Because of our military vehicle training and considerable off-road driving and recovery experience, the team at OTA was once asked to produce a manual for a prominent government utility. The manual was to be a guide for vehicle and equipment operators, who might come across remote-area standings and need to extract stuck vehicles.

Obviously, the manual was intended to take vehicle and equipment operators through a step-by-step process, to ensure safety and minimise vehicle damage. However, the further we went along the risk assessment and correct procedure path, the more obvious it became that no such manual could ever be created, without our incurring significant legal liability.

We soon saw that it would be impossible to write up a risk assessment covering the possible outcomes of extracting a 4WD that was stuck on a slippery side slope, above a precipitous gorge, using a similar vehicle to recover it. Based on many years’ experience, we knew what we would do in such a situation, but how could we transfer that knowledge and scene visualisation into a recovery manual?

If someone acted on our description of the risk assessment and recovery procedure, obeying the detailed instructions, and then someone died or was seriously injured, where would we stand legally?

Our net assessment for the government department was that in all cases of vehicle or equipment standings a specially trained team, driving specifically designed and equipped recovery vehicle – a combined tow, winch, tilt-tray and crane 4WD truck – was the only safe and legally protected way of extracting the stuck vehicle.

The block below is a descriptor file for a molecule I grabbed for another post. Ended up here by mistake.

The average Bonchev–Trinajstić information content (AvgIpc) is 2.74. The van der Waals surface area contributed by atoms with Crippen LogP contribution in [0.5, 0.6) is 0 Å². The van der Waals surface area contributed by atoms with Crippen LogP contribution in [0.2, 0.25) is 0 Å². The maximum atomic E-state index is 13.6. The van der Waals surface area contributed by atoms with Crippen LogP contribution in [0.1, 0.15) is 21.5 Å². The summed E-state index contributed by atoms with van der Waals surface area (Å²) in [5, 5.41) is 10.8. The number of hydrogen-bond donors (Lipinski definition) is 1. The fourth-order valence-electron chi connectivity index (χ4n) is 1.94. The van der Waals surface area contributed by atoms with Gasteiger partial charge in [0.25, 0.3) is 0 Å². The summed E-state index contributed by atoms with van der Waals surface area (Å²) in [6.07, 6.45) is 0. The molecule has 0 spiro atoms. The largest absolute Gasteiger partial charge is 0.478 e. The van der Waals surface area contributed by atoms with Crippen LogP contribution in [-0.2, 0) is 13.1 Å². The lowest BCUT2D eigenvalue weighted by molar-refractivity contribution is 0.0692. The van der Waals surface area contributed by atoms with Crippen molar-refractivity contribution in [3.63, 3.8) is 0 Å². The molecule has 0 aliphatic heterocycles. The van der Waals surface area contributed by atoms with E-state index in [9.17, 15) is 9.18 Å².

The procedures we’re all familiar with and which are covered in our 4WD Recovery section, can incur legal liability. If a self-recovery procedure went wrong, you wouldn’t sue yourself for negligence, obviously, but it’s possible someone you help could sue you!


What could go wrong

Some of Russell Coight’s best-loved ‘recovery’ episodes involve his own ‘roo bar getting ripped off, or his vehicle tearing the front off a bogged car. They’re hysterical, because no-one got hurt. In contrast, there are many recorded instances of people being seriously injured or killed during improperly carried out recoveries.

If you arrive at a bogging or a breakdown, you need to do your own risk assessment, before committing to any action.

Here’s an example from our bush-travelling experience. We were part of a 4WD convoy and came across a bunch of young blokes, who’d managed to let one of their vehicles roll backwards off a creek embankment. They asked if we could give them a hand.